Mary Callery’s Abstract Expressionist sculptures are often whimsical and clever, imbued with their maker’s sense of play, as well as evident skill. In 1955, the artist offered this insight into her work: “What should a sculpture be? . . . To be a work of art, to me, it must have its emotional life. One must like the thing, be attracted to it, or even be repulsed. It must work on you. Only then does it become living. That for me was the hardest thing to learn.”

Born into a well-to-do family in New York City, Mary Callery spent her childhood in Pittsburgh. She returned to her birthplace as a young adult, and, between 1921 and 1925, was enrolled at the Art Students League. Within that four-year span, she married and had a daughter, but left both her husband, a prominent attorney, and child behind when she moved to Paris in 1930. Her second marriage to an Italian textile magnate and art collector was equally short-lived.   

During a decade spent in Paris, Callery became acquainted with Henri Matisse, Pablo Picasso, Fernand Léger, and Alexander Calder. She frequently lent the use of her studio—located on a small street in the 14th arrondissement near other studios­—to fellow artists. With Nazism looming, Callery went back to New York in 1940 and immediately became affiliated with the Curt Valentin Gallery, highly regarded for its promotion of modernism. In 1945, Callery was invited to join the summer faculty of North Carolina’s Black Mountain College, whose ranks included with Josef Albers, Robert Motherwell, Lyonel Feininger, Ossip Zadkine, and Walter Gropius. 

Callery was versatile in a variety of materials that required abilities in both carving and casting. She used the former for early portraits and later employed steel and brass. At the midpoint of her successful career, she focused on slender, interweaving linear figures, drawing praise from critics like Art Digest writer Judith Kaye Reed who described Callery as “a modern who can pare substance down to slender, pencil-like forms without substituting sterile symbols for the fluid grace of living matter . . . .” Universal Limited Art Editions (ULAE), a collaborative printmaking studio based in New York, she was one of the first artists to create a print. Sons of Morning, a 1955­–1956 screenprint on handmade paper, depicts a frieze of lithesome figures not unlike her sculptures.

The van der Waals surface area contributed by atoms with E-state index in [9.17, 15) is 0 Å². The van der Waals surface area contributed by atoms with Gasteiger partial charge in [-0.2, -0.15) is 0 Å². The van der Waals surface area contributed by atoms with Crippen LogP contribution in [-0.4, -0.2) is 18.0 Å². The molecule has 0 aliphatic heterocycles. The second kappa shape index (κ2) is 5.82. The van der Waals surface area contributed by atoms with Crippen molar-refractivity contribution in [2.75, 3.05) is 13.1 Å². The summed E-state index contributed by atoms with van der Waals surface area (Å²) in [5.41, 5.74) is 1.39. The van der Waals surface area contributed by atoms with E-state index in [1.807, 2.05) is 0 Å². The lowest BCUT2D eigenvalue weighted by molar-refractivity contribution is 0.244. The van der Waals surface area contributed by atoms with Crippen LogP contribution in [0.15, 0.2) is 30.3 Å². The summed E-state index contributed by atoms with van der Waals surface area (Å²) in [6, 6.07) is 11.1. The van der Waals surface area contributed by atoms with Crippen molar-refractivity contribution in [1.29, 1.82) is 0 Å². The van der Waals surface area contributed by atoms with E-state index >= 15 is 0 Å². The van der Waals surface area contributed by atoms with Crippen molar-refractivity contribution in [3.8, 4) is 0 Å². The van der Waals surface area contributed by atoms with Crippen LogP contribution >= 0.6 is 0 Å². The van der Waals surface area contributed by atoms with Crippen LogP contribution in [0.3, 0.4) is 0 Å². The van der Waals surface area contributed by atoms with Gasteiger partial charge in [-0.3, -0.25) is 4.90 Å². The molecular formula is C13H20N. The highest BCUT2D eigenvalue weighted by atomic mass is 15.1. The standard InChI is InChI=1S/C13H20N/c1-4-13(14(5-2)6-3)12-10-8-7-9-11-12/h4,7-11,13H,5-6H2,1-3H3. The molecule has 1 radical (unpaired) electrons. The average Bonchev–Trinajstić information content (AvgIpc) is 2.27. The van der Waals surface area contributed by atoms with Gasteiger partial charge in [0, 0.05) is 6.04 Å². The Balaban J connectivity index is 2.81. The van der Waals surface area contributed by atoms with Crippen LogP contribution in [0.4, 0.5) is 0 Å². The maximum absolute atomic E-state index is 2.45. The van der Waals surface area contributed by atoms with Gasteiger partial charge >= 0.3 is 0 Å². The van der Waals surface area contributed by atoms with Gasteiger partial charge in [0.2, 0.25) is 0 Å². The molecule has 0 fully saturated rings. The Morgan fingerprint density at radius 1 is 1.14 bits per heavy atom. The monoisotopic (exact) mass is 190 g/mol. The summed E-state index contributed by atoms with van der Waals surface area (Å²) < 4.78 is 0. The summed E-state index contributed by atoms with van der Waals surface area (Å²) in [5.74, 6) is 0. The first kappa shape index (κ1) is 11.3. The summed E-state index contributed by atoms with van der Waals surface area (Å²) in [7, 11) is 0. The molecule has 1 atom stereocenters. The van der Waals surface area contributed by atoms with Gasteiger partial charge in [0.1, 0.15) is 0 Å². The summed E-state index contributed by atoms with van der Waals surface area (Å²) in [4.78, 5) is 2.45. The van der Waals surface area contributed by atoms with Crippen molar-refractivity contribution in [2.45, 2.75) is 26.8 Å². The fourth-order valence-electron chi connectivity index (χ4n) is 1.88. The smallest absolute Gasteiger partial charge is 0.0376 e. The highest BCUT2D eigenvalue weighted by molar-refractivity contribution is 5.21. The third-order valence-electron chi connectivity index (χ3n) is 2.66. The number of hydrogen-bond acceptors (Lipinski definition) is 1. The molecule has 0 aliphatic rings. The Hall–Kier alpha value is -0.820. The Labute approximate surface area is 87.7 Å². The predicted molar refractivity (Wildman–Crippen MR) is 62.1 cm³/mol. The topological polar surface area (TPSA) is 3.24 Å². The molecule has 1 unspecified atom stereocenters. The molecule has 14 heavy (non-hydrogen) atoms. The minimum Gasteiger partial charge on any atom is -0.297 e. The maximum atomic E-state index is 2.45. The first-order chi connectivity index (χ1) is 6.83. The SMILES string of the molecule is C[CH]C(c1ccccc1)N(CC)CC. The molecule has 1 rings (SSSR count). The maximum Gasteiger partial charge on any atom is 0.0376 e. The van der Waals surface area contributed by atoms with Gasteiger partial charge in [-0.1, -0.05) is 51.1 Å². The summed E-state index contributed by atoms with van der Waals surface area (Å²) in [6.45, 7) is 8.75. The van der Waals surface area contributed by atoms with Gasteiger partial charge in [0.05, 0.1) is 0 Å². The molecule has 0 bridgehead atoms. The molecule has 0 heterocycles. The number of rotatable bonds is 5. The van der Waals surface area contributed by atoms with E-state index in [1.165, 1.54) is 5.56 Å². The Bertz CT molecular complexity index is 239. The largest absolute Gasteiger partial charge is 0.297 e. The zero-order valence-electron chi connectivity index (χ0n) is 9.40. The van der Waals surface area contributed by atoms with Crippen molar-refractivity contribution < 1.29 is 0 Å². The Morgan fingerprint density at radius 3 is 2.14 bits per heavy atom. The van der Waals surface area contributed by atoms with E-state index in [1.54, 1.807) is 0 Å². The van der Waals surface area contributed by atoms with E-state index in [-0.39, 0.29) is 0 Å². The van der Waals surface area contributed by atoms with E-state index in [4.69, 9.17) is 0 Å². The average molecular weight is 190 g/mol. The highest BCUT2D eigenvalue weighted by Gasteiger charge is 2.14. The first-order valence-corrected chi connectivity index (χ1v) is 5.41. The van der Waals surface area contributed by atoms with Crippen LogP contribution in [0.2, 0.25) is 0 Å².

Over time, Callery abandoned figurative sculpture for more abstracted imagery. Several prestigious commissions came her way, including one for the United States Pavilion at the Brussels World’s Fair in 1958 and a piece for the proscenium arch at the Metropolitan Opera House at Lincoln Center in 1966 (since removed). She was also known professionally as “Meric” Callery, a masculine name perhaps used to obscure her gender.

When Callery fled from Europe after the outset of World War II, she brought with her an extensive personal collection, which one reviewer claimed overshadowed her own career, and which Alfred Barr of the Museum of Modern Art described as having more Picassos than any other collection in America. In addition to Picasso, it included pieces by her other Parisian associates, as well as examples by Salvador Dali, Andy Warhol, and Jasper Johns.

In her later years, Callery maintained studios in New York, Huntington, Long Island, and Paris, where she died in 1977. Callery’s work is represented in distinguished museums such as the Museum of Modern Art, National Gallery of Art, and Hirshhorn Museum and Sculpture Garden, among others.